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The Viscount Astor is a title in the Peerage of the Great Britain held by the family of Astor who are, depending on your point of view, of French, German or American origin.

The Origins of the Astors

The Astor family can trace their origins back to Jean-Jacques d’Astorg of Savoy who is believed to have been a protestant who fled Savoy following the Revocation of the Edict of Nantes in 1685 and took up residence in the village of Walldorf, near Heidelberg in Germany. Although the Astors were later to claim that they were descended from the Counts of Astorga in Spain there appears to be no real evidence in support of this theory.

Jean-Jacques's grandson Johann Jakob Astor or Asdor, a butcher by trade, had four sons, one of whom named George came to Britain where he went into partnership with John Broadwood, a manufacturer of harpsichords and pianos. The youngest son who anglicised his name as John Jacob Astor (1763-1848) came to London in 1779 to work in the family business but then re-emigrated to the United States of America in 1783. (Where another brother Henry had been resident in New York since 1776, initially engaged in the business of providing supplies to the Hessian mercenaries raised by George III to help suppress some of his more rebellious subjects.) Initially acting as the New York agent of the Astor and Broadwood partnership, John Jacob later made his fortune in the fur trade, the proceeds of which were invested in property in New York, with his great-grandson William Waldorf Astor eventually inheriting much of this wealth in 1890.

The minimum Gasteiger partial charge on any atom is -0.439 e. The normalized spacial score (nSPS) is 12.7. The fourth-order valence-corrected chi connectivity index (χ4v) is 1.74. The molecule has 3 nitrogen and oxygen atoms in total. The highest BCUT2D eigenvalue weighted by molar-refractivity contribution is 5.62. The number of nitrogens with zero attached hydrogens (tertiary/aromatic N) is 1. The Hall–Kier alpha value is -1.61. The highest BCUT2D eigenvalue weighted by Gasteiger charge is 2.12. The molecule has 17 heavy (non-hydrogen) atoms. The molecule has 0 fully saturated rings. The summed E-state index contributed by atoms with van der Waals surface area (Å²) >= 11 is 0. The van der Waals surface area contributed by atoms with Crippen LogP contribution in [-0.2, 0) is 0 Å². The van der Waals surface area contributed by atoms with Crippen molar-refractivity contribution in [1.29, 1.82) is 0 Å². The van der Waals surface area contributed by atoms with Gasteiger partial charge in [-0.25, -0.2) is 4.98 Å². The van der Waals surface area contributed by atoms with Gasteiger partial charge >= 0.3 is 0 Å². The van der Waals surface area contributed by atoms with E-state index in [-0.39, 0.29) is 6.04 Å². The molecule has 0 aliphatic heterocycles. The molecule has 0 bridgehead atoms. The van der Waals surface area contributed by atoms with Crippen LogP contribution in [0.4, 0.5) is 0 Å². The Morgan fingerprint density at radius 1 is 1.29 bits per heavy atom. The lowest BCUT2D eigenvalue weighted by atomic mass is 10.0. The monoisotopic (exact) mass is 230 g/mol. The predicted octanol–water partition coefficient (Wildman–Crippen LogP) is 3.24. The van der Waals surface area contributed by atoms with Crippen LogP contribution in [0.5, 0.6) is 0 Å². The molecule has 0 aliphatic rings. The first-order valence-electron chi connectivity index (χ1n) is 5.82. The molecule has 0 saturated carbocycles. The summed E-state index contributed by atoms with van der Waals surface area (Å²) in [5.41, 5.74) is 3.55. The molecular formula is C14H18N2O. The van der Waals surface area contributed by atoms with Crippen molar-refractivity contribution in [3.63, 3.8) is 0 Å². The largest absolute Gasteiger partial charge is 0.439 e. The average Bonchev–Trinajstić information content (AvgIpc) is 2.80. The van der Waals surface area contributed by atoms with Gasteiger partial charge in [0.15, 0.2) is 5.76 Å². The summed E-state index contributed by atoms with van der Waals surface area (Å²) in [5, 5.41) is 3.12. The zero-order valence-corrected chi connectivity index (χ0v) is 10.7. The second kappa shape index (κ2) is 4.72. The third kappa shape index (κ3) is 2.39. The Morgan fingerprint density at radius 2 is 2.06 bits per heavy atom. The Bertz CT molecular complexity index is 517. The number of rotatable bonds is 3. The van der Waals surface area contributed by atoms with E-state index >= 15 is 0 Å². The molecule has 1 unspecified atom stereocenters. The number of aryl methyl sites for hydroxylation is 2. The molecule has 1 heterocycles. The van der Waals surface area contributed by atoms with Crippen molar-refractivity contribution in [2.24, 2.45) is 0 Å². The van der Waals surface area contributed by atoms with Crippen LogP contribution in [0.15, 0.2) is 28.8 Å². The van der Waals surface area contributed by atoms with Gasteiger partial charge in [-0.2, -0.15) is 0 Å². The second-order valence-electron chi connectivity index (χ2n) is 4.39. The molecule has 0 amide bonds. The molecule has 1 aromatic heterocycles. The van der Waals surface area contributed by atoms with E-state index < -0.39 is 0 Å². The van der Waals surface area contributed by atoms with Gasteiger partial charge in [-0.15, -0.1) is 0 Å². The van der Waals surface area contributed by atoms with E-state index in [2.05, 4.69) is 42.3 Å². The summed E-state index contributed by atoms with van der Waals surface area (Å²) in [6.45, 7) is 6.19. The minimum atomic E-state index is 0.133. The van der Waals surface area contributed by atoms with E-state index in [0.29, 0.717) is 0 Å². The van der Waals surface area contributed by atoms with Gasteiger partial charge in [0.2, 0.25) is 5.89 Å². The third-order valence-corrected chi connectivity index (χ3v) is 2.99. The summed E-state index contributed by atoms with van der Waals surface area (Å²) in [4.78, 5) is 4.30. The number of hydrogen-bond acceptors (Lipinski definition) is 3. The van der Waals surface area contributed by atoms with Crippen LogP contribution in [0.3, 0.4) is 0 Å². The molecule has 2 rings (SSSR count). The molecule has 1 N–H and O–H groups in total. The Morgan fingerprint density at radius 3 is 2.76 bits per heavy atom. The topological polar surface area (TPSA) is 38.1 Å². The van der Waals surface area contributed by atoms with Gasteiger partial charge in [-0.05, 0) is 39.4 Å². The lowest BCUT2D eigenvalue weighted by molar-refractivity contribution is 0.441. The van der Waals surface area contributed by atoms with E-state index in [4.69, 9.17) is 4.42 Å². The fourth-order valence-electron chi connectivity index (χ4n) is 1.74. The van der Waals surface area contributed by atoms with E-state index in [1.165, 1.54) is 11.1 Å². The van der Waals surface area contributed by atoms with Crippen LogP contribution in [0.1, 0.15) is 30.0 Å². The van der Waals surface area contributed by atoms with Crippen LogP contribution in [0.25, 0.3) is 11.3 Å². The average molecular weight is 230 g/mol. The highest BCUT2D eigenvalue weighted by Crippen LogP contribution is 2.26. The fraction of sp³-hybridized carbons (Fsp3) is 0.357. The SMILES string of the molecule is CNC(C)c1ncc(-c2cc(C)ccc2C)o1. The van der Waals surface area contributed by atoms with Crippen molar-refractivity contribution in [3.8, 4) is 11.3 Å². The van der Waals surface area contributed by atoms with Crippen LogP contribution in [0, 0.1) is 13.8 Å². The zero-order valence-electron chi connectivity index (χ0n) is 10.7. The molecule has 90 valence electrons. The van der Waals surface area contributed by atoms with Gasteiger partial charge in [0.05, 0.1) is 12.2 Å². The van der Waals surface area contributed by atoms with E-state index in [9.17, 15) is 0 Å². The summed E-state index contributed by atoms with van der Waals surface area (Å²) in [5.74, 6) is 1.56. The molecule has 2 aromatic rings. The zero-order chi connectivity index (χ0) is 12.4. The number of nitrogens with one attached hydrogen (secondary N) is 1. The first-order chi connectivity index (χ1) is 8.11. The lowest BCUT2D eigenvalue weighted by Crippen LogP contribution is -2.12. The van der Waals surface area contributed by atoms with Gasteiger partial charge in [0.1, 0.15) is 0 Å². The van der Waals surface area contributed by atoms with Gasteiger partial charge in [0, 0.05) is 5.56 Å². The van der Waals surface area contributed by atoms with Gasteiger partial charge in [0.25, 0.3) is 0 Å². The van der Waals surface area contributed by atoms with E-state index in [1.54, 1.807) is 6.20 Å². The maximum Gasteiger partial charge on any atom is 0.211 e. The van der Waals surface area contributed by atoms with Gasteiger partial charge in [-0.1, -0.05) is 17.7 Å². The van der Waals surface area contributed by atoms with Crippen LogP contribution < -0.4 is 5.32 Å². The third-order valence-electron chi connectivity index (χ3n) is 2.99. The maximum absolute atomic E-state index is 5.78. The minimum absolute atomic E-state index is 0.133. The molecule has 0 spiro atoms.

The Viscounts Astor

Although William Waldorf Astor had served in the New York State assembly between 1877 and 1881, and later as the US minister to Italy from 1882 to 1885, he had developed an intense dislike for the country of his birth, which he regarded as no fit place for a gentleman. Therefore as soon as he'd inherited his father's fortune he left for Britain and went to live with his family in London. In 1893 he acquired Cliveden House from the Duke of Westminster and became a British citizen in 1899. His immense fortune enabled him to establish himself as a press magnate, acquiring the now defunct evening newspaper the Pall Mall Gazette, as well as the Sunday newspaper The Observer. His wealth also enabled him to make generous contributions to charity as well as swelling the coffers of the Conservative Party. Naturally such benefactions brought him to the attention of David Lloyd George who in any case had a predilection for awarding peerage titles to newspaper proprietors and William was created the Baron Astor on the 26th January 1916 before being promoted to the Viscount Astor on the 3rd June 1917.

The 1st Viscount died at Brighton on the 18th October 1919 and was succeeded by his elder son, Waldorf Astor, who although born in New York had been educated as an English gentleman at Eton College and New College, Oxford. The 2nd Viscount had been the Member of Parliament for Plymouth Sutton from 1910 until succeeding to the peerage in 1919, an event which many regarded as having damaged his otherwise promising political career. This did however allowed his wife Nancy Astor to take over his Plymouth seat, thus becoming the first woman ever to sit in the House of Commons.